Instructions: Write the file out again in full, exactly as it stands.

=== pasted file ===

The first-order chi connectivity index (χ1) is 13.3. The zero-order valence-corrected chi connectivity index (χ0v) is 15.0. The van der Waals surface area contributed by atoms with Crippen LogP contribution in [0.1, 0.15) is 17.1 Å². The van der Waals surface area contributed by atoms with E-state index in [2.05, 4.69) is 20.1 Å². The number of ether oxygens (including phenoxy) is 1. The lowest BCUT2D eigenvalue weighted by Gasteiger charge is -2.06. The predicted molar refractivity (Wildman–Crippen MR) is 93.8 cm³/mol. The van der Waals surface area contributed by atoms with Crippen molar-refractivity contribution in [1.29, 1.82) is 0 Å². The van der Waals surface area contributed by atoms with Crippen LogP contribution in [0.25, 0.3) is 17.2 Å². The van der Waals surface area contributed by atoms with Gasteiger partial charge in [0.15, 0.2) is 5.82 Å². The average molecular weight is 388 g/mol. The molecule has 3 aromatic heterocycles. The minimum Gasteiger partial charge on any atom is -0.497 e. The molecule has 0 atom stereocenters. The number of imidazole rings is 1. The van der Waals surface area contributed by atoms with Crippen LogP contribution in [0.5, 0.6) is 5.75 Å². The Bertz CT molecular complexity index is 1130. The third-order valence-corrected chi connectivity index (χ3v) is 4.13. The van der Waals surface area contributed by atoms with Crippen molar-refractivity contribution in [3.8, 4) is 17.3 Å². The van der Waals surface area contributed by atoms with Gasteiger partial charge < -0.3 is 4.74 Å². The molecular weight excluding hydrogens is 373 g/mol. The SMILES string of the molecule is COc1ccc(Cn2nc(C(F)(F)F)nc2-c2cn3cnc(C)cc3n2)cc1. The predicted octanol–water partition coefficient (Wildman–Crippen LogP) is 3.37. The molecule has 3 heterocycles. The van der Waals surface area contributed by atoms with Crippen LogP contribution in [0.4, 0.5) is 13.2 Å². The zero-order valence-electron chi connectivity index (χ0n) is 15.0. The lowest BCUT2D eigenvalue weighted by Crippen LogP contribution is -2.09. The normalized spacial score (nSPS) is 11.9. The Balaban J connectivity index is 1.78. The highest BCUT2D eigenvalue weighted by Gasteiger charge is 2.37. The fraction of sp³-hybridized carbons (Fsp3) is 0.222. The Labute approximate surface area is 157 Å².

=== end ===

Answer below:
The first-order chi connectivity index (χ1) is 13.3. The zero-order valence-corrected chi connectivity index (χ0v) is 15.0. The van der Waals surface area contributed by atoms with Crippen LogP contribution in [0.1, 0.15) is 17.1 Å². The van der Waals surface area contributed by atoms with E-state index in [2.05, 4.69) is 20.1 Å². The number of ether oxygens (including phenoxy) is 1. The lowest BCUT2D eigenvalue weighted by Gasteiger charge is -2.06. The predicted molar refractivity (Wildman–Crippen MR) is 93.8 cm³/mol. The van der Waals surface area contributed by atoms with Crippen molar-refractivity contribution in [1.29, 1.82) is 0 Å². The van der Waals surface area contributed by atoms with Crippen LogP contribution in [0.25, 0.3) is 17.2 Å². The van der Waals surface area contributed by atoms with Gasteiger partial charge in [0.15, 0.2) is 5.82 Å². The average molecular weight is 388 g/mol. The molecule has 3 aromatic heterocycles. The minimum Gasteiger partial charge on any atom is -0.497 e. The molecule has 0 atom stereocenters. The number of imidazole rings is 1. The van der Waals surface area contributed by atoms with Crippen LogP contribution in [0.5, 0.6) is 5.75 Å². The Bertz CT molecular complexity index is 1130. The third-order valence-corrected chi connectivity index (χ3v) is 4.13. The van der Waals surface area contributed by atoms with Crippen molar-refractivity contribution in [3.8, 4) is 17.3 Å². The van der Waals surface area contributed by atoms with Gasteiger partial charge < -0.3 is 4.74 Å². The molecular weight excluding hydrogens is 373 g/mol. The SMILES string of the molecule is COc1ccc(Cn2nc(C(F)(F)F)nc2-c2cn3cnc(C)cc3n2)cc1. The predicted octanol–water partition coefficient (Wildman–Crippen LogP) is 3.37. The molecule has 3 heterocycles. The van der Waals surface area contributed by atoms with Crippen LogP contribution in [0.4, 0.5) is 13.2 Å². The zero-order valence-electron chi connectivity index (χ0n) is 15.0. The lowest BCUT2D eigenvalue weighted by Crippen LogP contribution is -2.09. The normalized spacial score (nSPS) is 11.9. The Balaban J connectivity index is 1.78. The highest BCUT2D eigenvalue weighted by Gasteiger charge is 2.37. The fraction of sp³-hybridized carbons (Fsp3) is 0.222. The Labute approximate surface area is 157 Å².